Two Oklahoma phone companies have agreed to pay more than $1 million to resolve an investigation into whether they violated rules of the Lifeline program, the Federal Communications Commission announced Tuesday.
Terracom LLC, which is based in northwest Oklahoma City, and YourTel America Inc., which federal filings list as a Terracom affiliate, agreed to repay $416,000 plus interest for duplicative payments under the program and pay the U.S. Treasury $600,000 to resolve the inquiry.
The investigation was brought about under rules the FCC adopted in 2012 to cut down on waste, fraud and abuse in the $2.2 billion program. The FCC examined Terracom and YourTel's subscriber lists in summer 2012 and found duplicate wireless and landline account-holders, according to an agency news release.
"Today's enforcement action sends a clear message: the FCC will not tolerate waste or fraud in the Lifeline program," FCC Enforcement Bureau Chief Michele Ellison said. "Fundamental reforms of the program's rules are allowing us to vigorously pursue those who had abused the system – and safeguard this vital program for low-income Americans who truly need it."
According to the FCC, the two companies have agreed to create a "robust compliance plan" for the next three years and will establish better record-keeping for Lifeline claims; provide compliance training for employees; and file regular reports with the FCC documenting their progress.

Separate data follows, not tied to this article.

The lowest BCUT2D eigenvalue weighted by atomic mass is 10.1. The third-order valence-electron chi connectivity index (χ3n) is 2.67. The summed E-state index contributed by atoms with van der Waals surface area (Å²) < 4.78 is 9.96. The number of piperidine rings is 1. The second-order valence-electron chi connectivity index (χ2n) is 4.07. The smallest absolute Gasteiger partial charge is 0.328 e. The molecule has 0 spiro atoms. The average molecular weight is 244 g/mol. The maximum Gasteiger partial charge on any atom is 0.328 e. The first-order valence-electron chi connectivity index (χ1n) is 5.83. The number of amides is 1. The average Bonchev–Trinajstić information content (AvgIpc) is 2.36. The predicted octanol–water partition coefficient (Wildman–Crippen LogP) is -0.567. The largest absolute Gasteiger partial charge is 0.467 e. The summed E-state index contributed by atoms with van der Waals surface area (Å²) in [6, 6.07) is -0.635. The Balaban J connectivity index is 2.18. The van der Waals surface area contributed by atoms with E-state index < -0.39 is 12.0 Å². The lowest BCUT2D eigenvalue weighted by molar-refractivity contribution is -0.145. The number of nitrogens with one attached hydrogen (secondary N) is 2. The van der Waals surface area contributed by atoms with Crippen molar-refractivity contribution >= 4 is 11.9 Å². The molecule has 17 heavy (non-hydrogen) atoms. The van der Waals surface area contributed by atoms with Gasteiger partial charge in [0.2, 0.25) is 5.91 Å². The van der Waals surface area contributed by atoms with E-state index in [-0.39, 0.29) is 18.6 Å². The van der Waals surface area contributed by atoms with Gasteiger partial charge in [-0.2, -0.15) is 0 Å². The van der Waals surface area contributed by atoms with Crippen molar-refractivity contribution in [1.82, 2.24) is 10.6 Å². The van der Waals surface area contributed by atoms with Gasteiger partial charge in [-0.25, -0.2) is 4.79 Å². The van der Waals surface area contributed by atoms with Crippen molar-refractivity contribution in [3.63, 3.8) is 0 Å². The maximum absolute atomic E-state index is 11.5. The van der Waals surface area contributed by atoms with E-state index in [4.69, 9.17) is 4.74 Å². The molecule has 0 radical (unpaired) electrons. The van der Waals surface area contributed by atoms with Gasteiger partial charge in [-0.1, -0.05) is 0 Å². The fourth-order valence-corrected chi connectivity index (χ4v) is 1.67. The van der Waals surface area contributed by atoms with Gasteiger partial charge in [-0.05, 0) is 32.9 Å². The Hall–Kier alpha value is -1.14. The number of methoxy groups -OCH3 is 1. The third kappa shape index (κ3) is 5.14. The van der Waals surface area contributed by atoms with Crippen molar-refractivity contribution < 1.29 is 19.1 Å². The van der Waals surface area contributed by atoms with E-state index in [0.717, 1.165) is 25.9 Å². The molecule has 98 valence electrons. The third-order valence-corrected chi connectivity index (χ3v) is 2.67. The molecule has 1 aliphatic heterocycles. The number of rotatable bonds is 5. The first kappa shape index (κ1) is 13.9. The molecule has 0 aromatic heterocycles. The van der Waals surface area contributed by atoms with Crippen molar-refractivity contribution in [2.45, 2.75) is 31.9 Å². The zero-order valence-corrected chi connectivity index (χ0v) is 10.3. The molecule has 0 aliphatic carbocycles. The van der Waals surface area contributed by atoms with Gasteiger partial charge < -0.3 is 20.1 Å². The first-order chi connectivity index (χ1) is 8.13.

The Oklahoma Corporation Commission declined to comment on the fines because it has pending enforcement actions against five carriers – including Terracom – that together took in $147 million in Lifeline subsidies in 2012.
As 9 Investigates has reported, the Lifeline program has come under scrutiny for its explosive growth and potential for carriers to overlook requirements that participants meet income limits or participate in certain social-service programs and not have more than one subsidized phone per "economic unit" – essentially a household.
While the FCC touts Lifeline's role in increasing the percentage of low-income households with phone service from 80 percent to more than 90 percent, it acknowledges that changes in 2005 and 2008 to allow low-cost wireless plans "without adequate safeguards" caused rapid growth and incidents of abuse.
In a statement to 9 Investigates, TerraCom Vice President Dale Schmick blamed the duplication of subscribers on a software program the companies previously used. Schmick noted that a software vendor discovered the issue at roughly the same time as the FCC.
"We began correcting the issue when we discovered it and for the past several months we've been implementing protections and controls to prevent this from happening again," Schmick said. "Although we believe this issue occurred as a result of the inconsistent address formatting in our old systems, it is still a matter of serious concern for us and it is why we fully cooperated with the FCC."